Have you ever had an highly anticipated must-do on your agenda, which you were very keen of for a long time – just to fall apart tremendously when you finally turned it into action?
The fact that relatives live in Greater Porto, I know that city already for a certain time. A time, before it went viral among tourists. For ages locals told me about a top hidden gem called Lello – a small and snazzy bookshop rather known by insiders. In recent years, through the hype of a famous writer, it became famous within the core fanbase. Nowadays, those fanboys/-girls, locals and insiders are not the only ones frequenting Lello anymore. In this article, I’m going to tell you what I experienced at my very first visit.
- My first visit to Livraria Lello in Porto
- Welcome to the merchandise dungeon!
- “I waited 25 minutes to acquire a ticket, which costed me 5 euros!”
- “Have I accidentally hit a club’s dancefloor?!“
- “Unfortunately, during the usual opening hours, that crowd made Lello losing its special charm and atmosphere“
- Closing words
- Opening hours
- How to reach Livraria Lello in Porto
My first visit to Livraria Lello in Porto
It was one sunny and hot day in June 2018, when I decided to finally visit Lello on my own. Having passed by many times before, I couldn’t miss that tiny house with its Art Noveau architecture in the middle of an historic row of houses. While its facade, ornaments and decorative elements are already a reason to admire, many people would overlook and finally walk past it – unless there is a huge queue, drawing the attention to anyone around. That being said, there is a lot going around Lello, as the University and many landmarks of the city are located in the neighbourhood.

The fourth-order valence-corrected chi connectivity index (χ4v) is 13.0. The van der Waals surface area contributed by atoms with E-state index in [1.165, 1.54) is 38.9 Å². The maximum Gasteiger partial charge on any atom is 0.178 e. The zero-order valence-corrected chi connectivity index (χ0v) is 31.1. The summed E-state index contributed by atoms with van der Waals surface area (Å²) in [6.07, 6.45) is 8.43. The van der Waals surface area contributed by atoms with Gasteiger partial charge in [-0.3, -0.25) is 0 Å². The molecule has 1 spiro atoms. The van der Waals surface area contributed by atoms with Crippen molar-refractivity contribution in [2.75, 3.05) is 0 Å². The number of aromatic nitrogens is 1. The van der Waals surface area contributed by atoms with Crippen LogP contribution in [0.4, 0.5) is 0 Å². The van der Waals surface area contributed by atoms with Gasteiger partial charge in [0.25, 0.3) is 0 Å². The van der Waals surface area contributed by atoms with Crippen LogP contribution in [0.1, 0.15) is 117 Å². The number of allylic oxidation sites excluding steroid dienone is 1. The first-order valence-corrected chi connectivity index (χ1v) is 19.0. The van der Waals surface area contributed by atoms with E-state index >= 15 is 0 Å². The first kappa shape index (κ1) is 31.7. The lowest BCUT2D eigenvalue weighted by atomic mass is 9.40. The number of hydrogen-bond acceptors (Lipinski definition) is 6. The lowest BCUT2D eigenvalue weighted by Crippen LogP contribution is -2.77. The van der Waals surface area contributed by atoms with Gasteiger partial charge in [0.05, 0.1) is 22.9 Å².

In fact, there was a queue. This time, it was quite manageable, and I didn’t have to wait that much – unfortunately, I had been glad already too early. The staff indicated to take another entrance for purchasing a ticket, which was two buildings away. Unsuspecting, I passed through the entrance and what I saw was shocking.
Welcome to the merchandise dungeon!
Do you remember, that I talked about, how Lello got famous among a writer’s fanbase?
It’s no other than J.K. Rowling, aka the mother of the Harry Potter series.
So, what is exactly the link between J.K. Rowling and Lello? Well, in the 90s, she lived in Porto and spent time in that bookshop often, getting inspirations for her superstellar book series. As I said earlier, back in the 90s, Lello was merely frequented. Thus, it was a great and quiet place to seek the bookshop’s atmosphere while being creative.
Having said that, the first section of that ticket terminal was full packed with Harry Potter merchandise. I had the impression being in that Harry Potter store next to platform 9 3/4 at King’s Cross railway station in London. It seems like they skilfully played the joker, to lure as many visitors, with an emotional bond for that series, to buy those products.
After that section I arrived at an area with lockers, where everybody, who carried bags, had to drop them off there. When I checked the queue of the terminal’s last section, I couldn’t believe how the quantity of lockers should match the stream of visitors. Here the merchandise dungeon continued and was even trickier than before, as it was designed like a check-In area at airports. So, they applied the same trick as you encounter every time when standing and waiting in a supermarket check-out queue.
“I waited 25 minutes to acquire a ticket, which costed me 5 euros!”